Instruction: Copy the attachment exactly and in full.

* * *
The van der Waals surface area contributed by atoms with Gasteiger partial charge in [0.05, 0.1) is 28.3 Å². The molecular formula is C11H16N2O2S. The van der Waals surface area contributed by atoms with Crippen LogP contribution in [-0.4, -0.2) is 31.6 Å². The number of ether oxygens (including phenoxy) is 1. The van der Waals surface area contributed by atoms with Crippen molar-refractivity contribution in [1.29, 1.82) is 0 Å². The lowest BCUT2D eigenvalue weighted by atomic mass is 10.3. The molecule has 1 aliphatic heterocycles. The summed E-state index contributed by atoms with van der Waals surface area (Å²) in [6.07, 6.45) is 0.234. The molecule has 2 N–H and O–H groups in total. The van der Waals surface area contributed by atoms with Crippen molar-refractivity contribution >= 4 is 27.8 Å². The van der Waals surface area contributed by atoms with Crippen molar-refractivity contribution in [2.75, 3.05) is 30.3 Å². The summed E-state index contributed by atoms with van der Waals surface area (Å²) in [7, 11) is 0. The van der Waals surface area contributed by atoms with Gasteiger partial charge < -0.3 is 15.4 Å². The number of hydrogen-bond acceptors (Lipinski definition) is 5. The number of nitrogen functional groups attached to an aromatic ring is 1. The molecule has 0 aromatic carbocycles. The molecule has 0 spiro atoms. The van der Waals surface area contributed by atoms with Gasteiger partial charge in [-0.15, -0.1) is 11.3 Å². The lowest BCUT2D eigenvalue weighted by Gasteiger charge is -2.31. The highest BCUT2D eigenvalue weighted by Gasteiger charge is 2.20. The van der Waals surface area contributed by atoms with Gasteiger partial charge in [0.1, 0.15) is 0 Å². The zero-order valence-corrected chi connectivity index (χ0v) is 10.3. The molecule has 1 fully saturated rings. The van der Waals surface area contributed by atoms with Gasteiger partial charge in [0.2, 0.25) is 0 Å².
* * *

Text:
The van der Waals surface area contributed by atoms with Gasteiger partial charge in [0.05, 0.1) is 28.3 Å². The molecular formula is C11H16N2O2S. The van der Waals surface area contributed by atoms with Crippen LogP contribution in [-0.4, -0.2) is 31.6 Å². The number of ether oxygens (including phenoxy) is 1. The van der Waals surface area contributed by atoms with Crippen molar-refractivity contribution in [1.29, 1.82) is 0 Å². The lowest BCUT2D eigenvalue weighted by atomic mass is 10.3. The molecule has 1 aliphatic heterocycles. The summed E-state index contributed by atoms with van der Waals surface area (Å²) in [6.07, 6.45) is 0.234. The molecule has 2 N–H and O–H groups in total. The van der Waals surface area contributed by atoms with Crippen molar-refractivity contribution >= 4 is 27.8 Å². The van der Waals surface area contributed by atoms with Crippen molar-refractivity contribution in [2.75, 3.05) is 30.3 Å². The summed E-state index contributed by atoms with van der Waals surface area (Å²) in [7, 11) is 0. The van der Waals surface area contributed by atoms with Gasteiger partial charge < -0.3 is 15.4 Å². The number of hydrogen-bond acceptors (Lipinski definition) is 5. The number of nitrogen functional groups attached to an aromatic ring is 1. The molecule has 0 aromatic carbocycles. The molecule has 0 spiro atoms. The van der Waals surface area contributed by atoms with Gasteiger partial charge in [-0.15, -0.1) is 11.3 Å². The lowest BCUT2D eigenvalue weighted by Gasteiger charge is -2.31. The highest BCUT2D eigenvalue weighted by Gasteiger charge is 2.20. The van der Waals surface area contributed by atoms with Gasteiger partial charge in [0.1, 0.15) is 0 Å². The zero-order valence-corrected chi connectivity index (χ0v) is 10.3. The molecule has 1 fully saturated rings. The van der Waals surface area contributed by atoms with Gasteiger partial charge in [0.2, 0.25) is 0 Å².